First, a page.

But, I ask, what of those with no qualifications; what of those who are so disadvantaged in our modern world that their opportunity to get these passports to success and the consequent “dignity”  and pride in themselves is severely limited; what of those increasing numbers who do jump through the hoop, get the qualifications but there is still no work; and what of those who through no fault of their own suddenly find that their pride and dignity has been stripped when their job has gone because economic targets must be met, the market has fallen, austerity must bite? And I wonder where my grandchildren fit into this equation? And I wonder what has happened to the basic trust and contract between the generations.
It seems to me that economics now drives everything. “We must all suffer” says George Osborne as he stands at the altar of economic austerity. Well, economics is important, no one will deny that – certainly not me – but I also wonder if there are too higher, more important things than even economics.

Indeed, this "contract" is not an idealistic pipe dream of unreconstructed liberals. It is a fundamental of all societies no matter how advanced or primitive. The old take care of the young so that in turn the young will care for the  old. We teach our young to play a useful part in society, give them a role, they take over and hunt, produce, reproduce, care and in their turn pass on these attributes to the next generation. Everybody wins, society goes on. And in that sense a higher moral and social imperative is at work than simply the demands of the economy, of the City, of big business. It is about the fundamental nature of society - unfortunately George Osborne and his ilk do not see this. All they see is the balance sheet - we must throw people out of work because the balance sheet demands it; we must cut costs of education and charge high student fees because the balance sheet demands it; we can do only what we can afford because the balance sheet demands it. And so the delicate balance is broken - the expectations of the young are quashed their opportunities for involvement, role, dignity, standing, contribution are curtailed. For the short term balancing of the books the hopes, dreams, aspirations and indeed contribution of the next generation is increasingly sacrificed. And, in a piece of legislation so mind bogglingly repulsive and showing a total lack of comprehension and joined up thinking our Prime Minister, whilst wringing his hands at the high level of youth unemployment and a generation that may never know work, boasts that in future  there will be no compulsory retirement age. In other words older people, like me, who have enjoyed the privileges, fruits and benefits of a life time of full employment can carry on and work as long as we wish - and at the same time, presumably prevent a youngster potentially taking over our job. I think that I might have some difficulty explaining that to my grand-daughter - "Oh sorry, you can't be a teacher at the school because although I'm almost seventy and have enjoyed the job and the pay for half a century its mine and I'm not sharing it with you. I don't give a toss that you're unemployed and have the qualifications. The job's mine so clear off."   The age of the accountant and bean counter is here - forget care, compassion, dignity, pride, moral imperatives, society. The world of the accountant, the investment banker, the hedge fund manager, the venture capitalist and financier is firmly rooted in greed - to acquire more - it's their raison d'etre. It's not about other human attributes and considerations. To use a quote that I have used elsewhere "The idea is essentially repulsive of a society held together only by the relations and feelings arising out of pecuniary interest" (J.M. Keynes). This is where we are at in today's world - economics and the balance sheet drive all - instead of being our servant it is our god. And individuals will suffer - and in the longer term so will our society. We have messed with the very fundamentals on which social living is based - whether it be in the bee hive, the lion's pride, the jungle tribe or the village in which I live - we have broken the link, the "contract" between the generations - because the balance sheet says so.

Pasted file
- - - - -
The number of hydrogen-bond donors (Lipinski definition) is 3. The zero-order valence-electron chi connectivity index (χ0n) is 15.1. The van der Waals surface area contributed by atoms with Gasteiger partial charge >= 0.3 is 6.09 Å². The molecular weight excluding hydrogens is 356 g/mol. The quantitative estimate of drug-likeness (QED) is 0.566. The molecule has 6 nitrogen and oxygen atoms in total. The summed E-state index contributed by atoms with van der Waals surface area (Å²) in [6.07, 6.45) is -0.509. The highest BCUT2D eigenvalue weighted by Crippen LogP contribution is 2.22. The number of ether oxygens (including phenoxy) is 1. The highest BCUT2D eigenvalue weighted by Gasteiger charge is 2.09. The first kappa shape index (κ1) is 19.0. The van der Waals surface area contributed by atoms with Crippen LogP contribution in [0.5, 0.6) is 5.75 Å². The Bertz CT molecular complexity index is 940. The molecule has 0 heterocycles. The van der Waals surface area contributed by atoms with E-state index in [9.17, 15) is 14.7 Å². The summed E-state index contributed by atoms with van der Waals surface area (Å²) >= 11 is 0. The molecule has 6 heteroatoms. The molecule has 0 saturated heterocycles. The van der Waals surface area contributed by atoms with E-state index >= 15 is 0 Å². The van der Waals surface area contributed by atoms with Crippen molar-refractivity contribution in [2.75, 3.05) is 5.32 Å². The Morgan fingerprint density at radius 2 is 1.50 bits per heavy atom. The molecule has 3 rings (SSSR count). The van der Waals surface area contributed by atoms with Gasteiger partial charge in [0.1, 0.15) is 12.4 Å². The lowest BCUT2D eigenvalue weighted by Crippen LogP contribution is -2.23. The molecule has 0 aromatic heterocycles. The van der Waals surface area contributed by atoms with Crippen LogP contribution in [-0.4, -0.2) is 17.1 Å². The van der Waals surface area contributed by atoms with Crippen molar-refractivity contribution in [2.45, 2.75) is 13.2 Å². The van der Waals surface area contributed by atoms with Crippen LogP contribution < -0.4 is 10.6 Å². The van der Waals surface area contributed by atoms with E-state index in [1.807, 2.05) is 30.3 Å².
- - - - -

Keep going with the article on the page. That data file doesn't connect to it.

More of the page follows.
Arnold players form a guard of honour
 for the Denaby team as they went
out of existence
And this brings me to my final observation of the past three or four weeks. Each week I go to watch my local non-league football team – Arnold Town. Each week I spend a pound or two buying club raffle tickets for a small prize. Each week I lose. I don’t mind – it puts a bit of money into the club. I say I have never won – not strictly true. Once, many years ago, I won when we went  to watch our team play in Yorkshire – at a club called Denaby United.  The prize was not a bottle of wine or a few pounds but a huge parcel of meat wrapped up in newspaper from the local Denaby butcher – chops and steak. It was delicious and kept us going for the rest of the week. Denaby is historically a coal mining village. It had a turbulent history and in its time miners had had to work in terrible conditions. The village itself had rows of miner’s cottages and the football ground was a little dilapidated; the Club worked hard to keep up appearances and provided wonderful hospitality. We always enjoyed our trips to Denaby – wonderful, dour, sincere, salt of the earth folk.  In the Miners’ Welfare building a large board commemorated miners who had died in various pit accidents over the years . But in 2002 the club at last ceased playing – economics, disputes, a changing world meant that there was no longer a place for it. It was a very sad day – the club had a proud history that stretched back to the previous century. As it happened, my team, Arnold, were the opposition for that final match and the Arnold team formed a guard of honour for the Denaby players as they entered the pitch. A great crowd had gathered - many coming from all over the country to mark the passing of a once great and proud club - and there were many tearful eyes when the final whistle blew and the club ceased to exist. For a moment it was almost as if the heart beat had gone out of the town.